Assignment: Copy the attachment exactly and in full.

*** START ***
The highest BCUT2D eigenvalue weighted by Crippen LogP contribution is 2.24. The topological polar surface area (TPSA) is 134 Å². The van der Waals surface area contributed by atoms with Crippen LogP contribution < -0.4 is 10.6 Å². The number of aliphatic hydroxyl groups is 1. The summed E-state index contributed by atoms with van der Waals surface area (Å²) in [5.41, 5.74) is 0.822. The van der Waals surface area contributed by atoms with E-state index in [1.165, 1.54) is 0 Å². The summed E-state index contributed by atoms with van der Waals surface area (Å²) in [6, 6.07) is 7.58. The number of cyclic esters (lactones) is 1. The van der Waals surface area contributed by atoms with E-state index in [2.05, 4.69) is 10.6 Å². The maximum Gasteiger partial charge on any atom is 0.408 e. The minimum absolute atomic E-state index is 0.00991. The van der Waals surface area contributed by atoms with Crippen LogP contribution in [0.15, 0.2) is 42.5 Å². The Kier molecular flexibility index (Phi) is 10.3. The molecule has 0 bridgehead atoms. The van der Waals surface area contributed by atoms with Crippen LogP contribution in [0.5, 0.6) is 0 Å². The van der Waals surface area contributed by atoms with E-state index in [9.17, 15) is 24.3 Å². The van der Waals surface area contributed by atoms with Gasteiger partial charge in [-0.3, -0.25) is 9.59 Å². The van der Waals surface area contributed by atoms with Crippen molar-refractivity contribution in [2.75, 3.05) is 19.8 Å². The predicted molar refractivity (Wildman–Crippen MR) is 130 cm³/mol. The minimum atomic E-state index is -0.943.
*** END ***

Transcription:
The highest BCUT2D eigenvalue weighted by Crippen LogP contribution is 2.24. The topological polar surface area (TPSA) is 134 Å². The van der Waals surface area contributed by atoms with Crippen LogP contribution < -0.4 is 10.6 Å². The number of aliphatic hydroxyl groups is 1. The summed E-state index contributed by atoms with van der Waals surface area (Å²) in [5.41, 5.74) is 0.822. The van der Waals surface area contributed by atoms with E-state index in [1.165, 1.54) is 0 Å². The summed E-state index contributed by atoms with van der Waals surface area (Å²) in [6, 6.07) is 7.58. The number of cyclic esters (lactones) is 1. The van der Waals surface area contributed by atoms with E-state index in [2.05, 4.69) is 10.6 Å². The maximum Gasteiger partial charge on any atom is 0.408 e. The minimum absolute atomic E-state index is 0.00991. The van der Waals surface area contributed by atoms with Crippen LogP contribution in [0.15, 0.2) is 42.5 Å². The Kier molecular flexibility index (Phi) is 10.3. The molecule has 0 bridgehead atoms. The van der Waals surface area contributed by atoms with Crippen LogP contribution in [0.5, 0.6) is 0 Å². The van der Waals surface area contributed by atoms with E-state index in [9.17, 15) is 24.3 Å². The van der Waals surface area contributed by atoms with Gasteiger partial charge in [-0.3, -0.25) is 9.59 Å². The van der Waals surface area contributed by atoms with Crippen molar-refractivity contribution in [2.75, 3.05) is 19.8 Å². The predicted molar refractivity (Wildman–Crippen MR) is 130 cm³/mol. The minimum atomic E-state index is -0.943.